By: Wynter Daniels
Congratulations to "Kara C." the winner of Wynter's giveaway. Thank you to all who participated.
My husband and I were taking our morning walk a few days ago when he suddenly grabbed my arm and dragged me to a stop.
“Snake,” he explained. Not a common occurrence in our suburban Central Florida neighborhood. But as we looked, we realized the shiny black thing in the grass wasn’t a coiled snake, but merely a broken fast food container. I would have sworn it was a snake because it shivered in the breeze and the shiny plastic looked very much like wet snakeskin.
When I got home, I started thinking about how that experience was similar to the devices used by those of us who write suspense. Things are rarely as they seem. If the villain is exposed early on or the solution to the mystery is laid out in the beginning, what keeps us reading?
So many suspense and mystery stories use a red herring, or fake-out to lull the reader down a certain path of belief. As a reader, I expect that, I look for it. Yet I still step onto that path where the author wants me. As a writer of romantic suspense, I try to make my readers think they saw a snake when it really wasn’t that at all.
Have you ever been sure you were seeing one thing, something really frightening, only to get closer and have it be something completely different?
In my romantic suspense, Burning Touch, Devon—a quirky massage therapist and the neighborhood cat rescuer—appears to be the only common thread between several murder victims. At least, that’s how it appears to the police, which is, of course, very bad news for Devon.
Here’s a snippet from Burning Touch:
Stay calm. I had nothing to do with either murder.
She fished her lip-gloss out of her pocket with a shaky hand and smoothed it over
Finally that same stocky, middle-aged detective wearing an ill-fitting gray suit
approached. He bent to see in the window. “We meet again, Miss Wise.”
“I’m sorry, I’ve forgotten your name, Detective.”
He opened the car door. “Underwood. Come on out. I have a few questions for you.”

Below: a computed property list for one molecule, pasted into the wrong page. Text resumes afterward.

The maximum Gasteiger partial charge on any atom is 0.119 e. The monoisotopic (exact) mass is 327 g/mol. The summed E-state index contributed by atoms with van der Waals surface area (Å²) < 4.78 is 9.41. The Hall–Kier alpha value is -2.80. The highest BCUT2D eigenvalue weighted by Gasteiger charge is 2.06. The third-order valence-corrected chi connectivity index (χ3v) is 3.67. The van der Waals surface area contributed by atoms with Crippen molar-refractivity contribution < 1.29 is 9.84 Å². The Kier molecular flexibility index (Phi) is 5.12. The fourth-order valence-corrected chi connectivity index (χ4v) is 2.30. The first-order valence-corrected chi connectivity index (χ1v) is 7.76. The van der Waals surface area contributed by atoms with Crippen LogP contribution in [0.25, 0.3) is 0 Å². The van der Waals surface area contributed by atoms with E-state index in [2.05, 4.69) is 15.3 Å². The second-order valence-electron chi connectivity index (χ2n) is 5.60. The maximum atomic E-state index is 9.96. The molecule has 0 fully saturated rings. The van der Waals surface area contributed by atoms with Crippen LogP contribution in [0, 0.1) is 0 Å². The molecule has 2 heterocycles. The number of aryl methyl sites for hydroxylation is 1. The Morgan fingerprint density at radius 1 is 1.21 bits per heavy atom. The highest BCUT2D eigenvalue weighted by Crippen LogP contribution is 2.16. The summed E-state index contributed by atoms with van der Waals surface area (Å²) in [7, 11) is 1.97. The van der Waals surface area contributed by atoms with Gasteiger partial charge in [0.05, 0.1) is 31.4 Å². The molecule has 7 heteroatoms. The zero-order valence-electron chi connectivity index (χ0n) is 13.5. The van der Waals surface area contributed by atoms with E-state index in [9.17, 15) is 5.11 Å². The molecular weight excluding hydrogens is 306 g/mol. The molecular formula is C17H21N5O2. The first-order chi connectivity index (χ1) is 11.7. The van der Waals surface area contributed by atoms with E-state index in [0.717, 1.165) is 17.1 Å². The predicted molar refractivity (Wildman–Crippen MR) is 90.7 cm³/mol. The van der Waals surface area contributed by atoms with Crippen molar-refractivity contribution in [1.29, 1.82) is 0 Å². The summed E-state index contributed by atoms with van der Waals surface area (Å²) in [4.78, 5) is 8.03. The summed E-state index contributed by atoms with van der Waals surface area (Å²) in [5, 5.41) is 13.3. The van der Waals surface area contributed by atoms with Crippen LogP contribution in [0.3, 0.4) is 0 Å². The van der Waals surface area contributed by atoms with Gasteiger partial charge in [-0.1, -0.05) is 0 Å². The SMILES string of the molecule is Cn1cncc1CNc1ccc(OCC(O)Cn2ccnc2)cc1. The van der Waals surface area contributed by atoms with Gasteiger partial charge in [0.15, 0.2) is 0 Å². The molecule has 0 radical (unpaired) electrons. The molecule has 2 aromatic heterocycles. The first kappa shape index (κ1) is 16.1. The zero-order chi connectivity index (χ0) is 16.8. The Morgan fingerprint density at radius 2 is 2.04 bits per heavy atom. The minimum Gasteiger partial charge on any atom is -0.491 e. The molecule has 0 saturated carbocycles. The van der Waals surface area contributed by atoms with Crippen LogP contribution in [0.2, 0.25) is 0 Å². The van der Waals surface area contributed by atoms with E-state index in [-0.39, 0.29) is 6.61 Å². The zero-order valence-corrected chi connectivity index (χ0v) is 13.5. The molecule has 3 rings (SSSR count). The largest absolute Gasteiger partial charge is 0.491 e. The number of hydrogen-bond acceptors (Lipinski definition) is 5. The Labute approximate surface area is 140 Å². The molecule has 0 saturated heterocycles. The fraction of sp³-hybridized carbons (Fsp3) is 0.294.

That turned out to be the understatement of the decade. In stark contrast to the few questions he’d asked her at York’s house, this time he asked her dozens of questions and even had a member of the forensics team spray her hands with a chemical to detect gunpowder residue. Of course, there were no traces on her skin.
He made her change into a pair of oversize sweatpants and a big T-shirt so she could give him her clothes, which he put into a plastic bag. They took her fingerprints and even yanked out a few hairs from her scalp for a sample.
She was doing okay until he asked her how she’d gotten inside when she returned to search for her phone. Panic flooded through her, made her dizzy. Instead of answering, she took a big sip of the water bottle one of the cops had given her.
“So the door was unlocked when you arrived?” he prodded.
Gulping, she slid her gaze to the window. What if he didn’t believe her about the dog? And oh God, she’d forgotten about the letter opener. They were going to find her fingerprints on it. Would he think it was her who’d killed Kendall Thorpe? And what about John York? Unfortunately, she had no alibi for the day he’d been killed. She’d been home alone. This was turning into a huge nightmare. Everything was
running together so she didn’t know what she’d said. She nodded mutely.
Tell him the truth.
His eyes narrowed on her. “You’re sure?”
Her heart felt like it would come right through her chest. She could barely breathe.
Please comment to win a download of Burning Touch.
Wynter Daniels lives in Central Florida with her husband of more than twenty years and their two college age children. They are all the slaves of a very demanding cat. After careers in marketing and the salon industry, Wynter’s wicked prose begged to be set free. She writes for several publishers including Carina Press, Ellora’s Cave, Loose Id and Red Sage.
Find Wynter on the web at http://www.wynterdaniels.com/
Visit her blog at http://wynterdaniels.blogspot.com/
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